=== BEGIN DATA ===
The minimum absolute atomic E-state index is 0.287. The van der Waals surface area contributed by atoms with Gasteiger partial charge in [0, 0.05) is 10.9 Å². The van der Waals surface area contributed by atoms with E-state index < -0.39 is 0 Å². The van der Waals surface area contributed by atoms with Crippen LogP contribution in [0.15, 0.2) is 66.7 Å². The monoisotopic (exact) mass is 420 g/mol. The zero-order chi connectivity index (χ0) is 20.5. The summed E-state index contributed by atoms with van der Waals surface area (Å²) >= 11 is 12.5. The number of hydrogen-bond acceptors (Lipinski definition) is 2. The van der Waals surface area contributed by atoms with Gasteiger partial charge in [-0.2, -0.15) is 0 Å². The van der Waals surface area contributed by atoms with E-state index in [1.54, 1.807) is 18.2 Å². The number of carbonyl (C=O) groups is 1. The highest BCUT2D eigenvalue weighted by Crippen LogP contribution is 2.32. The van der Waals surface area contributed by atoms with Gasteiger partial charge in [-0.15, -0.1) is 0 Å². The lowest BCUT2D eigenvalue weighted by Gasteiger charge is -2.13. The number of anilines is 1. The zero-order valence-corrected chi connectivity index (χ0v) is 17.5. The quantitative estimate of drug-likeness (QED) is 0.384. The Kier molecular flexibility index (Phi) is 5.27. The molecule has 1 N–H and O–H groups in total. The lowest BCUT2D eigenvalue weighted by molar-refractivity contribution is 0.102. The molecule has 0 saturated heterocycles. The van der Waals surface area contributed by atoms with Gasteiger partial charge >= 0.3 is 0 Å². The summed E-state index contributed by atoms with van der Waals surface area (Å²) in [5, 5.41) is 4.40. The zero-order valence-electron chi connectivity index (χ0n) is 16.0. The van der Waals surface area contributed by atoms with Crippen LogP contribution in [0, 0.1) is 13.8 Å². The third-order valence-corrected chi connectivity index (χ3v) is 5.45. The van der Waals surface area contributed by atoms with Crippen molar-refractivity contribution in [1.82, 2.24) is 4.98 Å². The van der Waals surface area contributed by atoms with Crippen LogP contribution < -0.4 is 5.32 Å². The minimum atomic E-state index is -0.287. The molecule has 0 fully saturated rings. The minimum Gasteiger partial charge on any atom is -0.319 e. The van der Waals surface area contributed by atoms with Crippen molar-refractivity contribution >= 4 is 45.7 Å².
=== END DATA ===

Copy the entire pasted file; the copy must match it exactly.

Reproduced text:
The minimum absolute atomic E-state index is 0.287. The van der Waals surface area contributed by atoms with Gasteiger partial charge in [0, 0.05) is 10.9 Å². The van der Waals surface area contributed by atoms with E-state index < -0.39 is 0 Å². The van der Waals surface area contributed by atoms with Crippen LogP contribution in [0.15, 0.2) is 66.7 Å². The monoisotopic (exact) mass is 420 g/mol. The zero-order chi connectivity index (χ0) is 20.5. The summed E-state index contributed by atoms with van der Waals surface area (Å²) >= 11 is 12.5. The number of hydrogen-bond acceptors (Lipinski definition) is 2. The van der Waals surface area contributed by atoms with Gasteiger partial charge in [-0.2, -0.15) is 0 Å². The van der Waals surface area contributed by atoms with E-state index in [1.54, 1.807) is 18.2 Å². The number of carbonyl (C=O) groups is 1. The highest BCUT2D eigenvalue weighted by Crippen LogP contribution is 2.32. The van der Waals surface area contributed by atoms with Gasteiger partial charge in [-0.15, -0.1) is 0 Å². The lowest BCUT2D eigenvalue weighted by Gasteiger charge is -2.13. The number of anilines is 1. The zero-order valence-corrected chi connectivity index (χ0v) is 17.5. The quantitative estimate of drug-likeness (QED) is 0.384. The Kier molecular flexibility index (Phi) is 5.27. The molecule has 1 N–H and O–H groups in total. The lowest BCUT2D eigenvalue weighted by molar-refractivity contribution is 0.102. The molecule has 0 saturated heterocycles. The van der Waals surface area contributed by atoms with Gasteiger partial charge >= 0.3 is 0 Å². The summed E-state index contributed by atoms with van der Waals surface area (Å²) in [5, 5.41) is 4.40. The zero-order valence-electron chi connectivity index (χ0n) is 16.0. The van der Waals surface area contributed by atoms with Crippen LogP contribution in [0, 0.1) is 13.8 Å². The third-order valence-corrected chi connectivity index (χ3v) is 5.45. The van der Waals surface area contributed by atoms with Crippen molar-refractivity contribution in [1.82, 2.24) is 4.98 Å². The van der Waals surface area contributed by atoms with Crippen LogP contribution < -0.4 is 5.32 Å². The minimum atomic E-state index is -0.287. The molecule has 0 fully saturated rings. The minimum Gasteiger partial charge on any atom is -0.319 e. The van der Waals surface area contributed by atoms with Crippen molar-refractivity contribution >= 4 is 45.7 Å².